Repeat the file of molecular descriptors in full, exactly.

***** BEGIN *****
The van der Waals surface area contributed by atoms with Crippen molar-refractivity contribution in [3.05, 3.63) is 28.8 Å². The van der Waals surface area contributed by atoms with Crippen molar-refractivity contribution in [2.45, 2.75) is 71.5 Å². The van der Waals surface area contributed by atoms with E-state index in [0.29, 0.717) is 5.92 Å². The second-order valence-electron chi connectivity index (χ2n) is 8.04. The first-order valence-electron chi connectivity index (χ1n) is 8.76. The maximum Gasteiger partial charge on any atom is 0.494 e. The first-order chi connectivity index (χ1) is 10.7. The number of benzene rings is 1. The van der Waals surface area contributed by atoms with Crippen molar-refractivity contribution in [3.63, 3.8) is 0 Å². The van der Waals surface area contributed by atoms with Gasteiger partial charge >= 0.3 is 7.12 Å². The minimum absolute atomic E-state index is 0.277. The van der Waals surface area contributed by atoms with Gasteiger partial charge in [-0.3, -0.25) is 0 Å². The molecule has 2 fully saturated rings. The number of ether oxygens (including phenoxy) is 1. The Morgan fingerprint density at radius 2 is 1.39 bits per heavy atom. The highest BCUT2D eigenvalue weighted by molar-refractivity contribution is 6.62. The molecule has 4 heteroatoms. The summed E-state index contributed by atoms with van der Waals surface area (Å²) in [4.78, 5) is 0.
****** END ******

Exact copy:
The van der Waals surface area contributed by atoms with Crippen molar-refractivity contribution in [3.05, 3.63) is 28.8 Å². The van der Waals surface area contributed by atoms with Crippen molar-refractivity contribution in [2.45, 2.75) is 71.5 Å². The van der Waals surface area contributed by atoms with E-state index in [0.29, 0.717) is 5.92 Å². The second-order valence-electron chi connectivity index (χ2n) is 8.04. The first-order valence-electron chi connectivity index (χ1n) is 8.76. The maximum Gasteiger partial charge on any atom is 0.494 e. The first-order chi connectivity index (χ1) is 10.7. The number of benzene rings is 1. The van der Waals surface area contributed by atoms with Crippen molar-refractivity contribution in [3.63, 3.8) is 0 Å². The van der Waals surface area contributed by atoms with Gasteiger partial charge >= 0.3 is 7.12 Å². The minimum absolute atomic E-state index is 0.277. The van der Waals surface area contributed by atoms with Gasteiger partial charge in [-0.3, -0.25) is 0 Å². The molecule has 2 fully saturated rings. The number of ether oxygens (including phenoxy) is 1. The Morgan fingerprint density at radius 2 is 1.39 bits per heavy atom. The highest BCUT2D eigenvalue weighted by molar-refractivity contribution is 6.62. The molecule has 4 heteroatoms. The summed E-state index contributed by atoms with van der Waals surface area (Å²) in [4.78, 5) is 0.